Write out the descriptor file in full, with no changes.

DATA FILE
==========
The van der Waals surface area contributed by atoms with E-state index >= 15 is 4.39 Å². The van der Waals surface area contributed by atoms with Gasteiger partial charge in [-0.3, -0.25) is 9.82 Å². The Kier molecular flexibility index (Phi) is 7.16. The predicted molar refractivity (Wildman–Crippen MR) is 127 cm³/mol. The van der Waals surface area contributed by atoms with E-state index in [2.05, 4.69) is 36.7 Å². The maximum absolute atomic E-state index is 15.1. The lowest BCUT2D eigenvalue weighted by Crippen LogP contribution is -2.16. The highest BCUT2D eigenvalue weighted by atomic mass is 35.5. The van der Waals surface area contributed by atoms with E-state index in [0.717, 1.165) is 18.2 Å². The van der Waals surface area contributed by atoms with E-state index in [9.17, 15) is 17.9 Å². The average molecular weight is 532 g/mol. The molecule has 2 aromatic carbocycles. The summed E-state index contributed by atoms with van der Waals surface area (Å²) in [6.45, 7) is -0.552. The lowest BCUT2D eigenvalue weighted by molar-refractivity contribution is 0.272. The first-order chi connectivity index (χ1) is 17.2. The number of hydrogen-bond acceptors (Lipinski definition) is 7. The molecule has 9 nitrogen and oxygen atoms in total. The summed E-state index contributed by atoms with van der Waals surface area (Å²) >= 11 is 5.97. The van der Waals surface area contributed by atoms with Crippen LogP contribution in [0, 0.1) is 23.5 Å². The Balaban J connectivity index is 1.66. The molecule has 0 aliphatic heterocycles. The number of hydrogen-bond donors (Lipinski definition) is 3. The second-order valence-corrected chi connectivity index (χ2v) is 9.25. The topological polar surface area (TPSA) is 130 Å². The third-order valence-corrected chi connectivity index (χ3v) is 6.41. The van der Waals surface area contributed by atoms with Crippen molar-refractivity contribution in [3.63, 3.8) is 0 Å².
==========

The van der Waals surface area contributed by atoms with E-state index >= 15 is 4.39 Å². The van der Waals surface area contributed by atoms with Gasteiger partial charge in [-0.3, -0.25) is 9.82 Å². The Kier molecular flexibility index (Phi) is 7.16. The predicted molar refractivity (Wildman–Crippen MR) is 127 cm³/mol. The van der Waals surface area contributed by atoms with E-state index in [2.05, 4.69) is 36.7 Å². The maximum absolute atomic E-state index is 15.1. The lowest BCUT2D eigenvalue weighted by Crippen LogP contribution is -2.16. The highest BCUT2D eigenvalue weighted by atomic mass is 35.5. The van der Waals surface area contributed by atoms with E-state index in [0.717, 1.165) is 18.2 Å². The van der Waals surface area contributed by atoms with E-state index in [9.17, 15) is 17.9 Å². The average molecular weight is 532 g/mol. The molecule has 2 aromatic carbocycles. The summed E-state index contributed by atoms with van der Waals surface area (Å²) in [6.45, 7) is -0.552. The lowest BCUT2D eigenvalue weighted by molar-refractivity contribution is 0.272. The first-order chi connectivity index (χ1) is 17.2. The number of hydrogen-bond acceptors (Lipinski definition) is 7. The molecule has 9 nitrogen and oxygen atoms in total. The summed E-state index contributed by atoms with van der Waals surface area (Å²) >= 11 is 5.97. The van der Waals surface area contributed by atoms with Crippen LogP contribution in [0, 0.1) is 23.5 Å². The Balaban J connectivity index is 1.66. The molecule has 0 aliphatic heterocycles. The number of hydrogen-bond donors (Lipinski definition) is 3. The second-order valence-corrected chi connectivity index (χ2v) is 9.25. The topological polar surface area (TPSA) is 130 Å². The third-order valence-corrected chi connectivity index (χ3v) is 6.41. The van der Waals surface area contributed by atoms with Crippen molar-refractivity contribution in [3.63, 3.8) is 0 Å².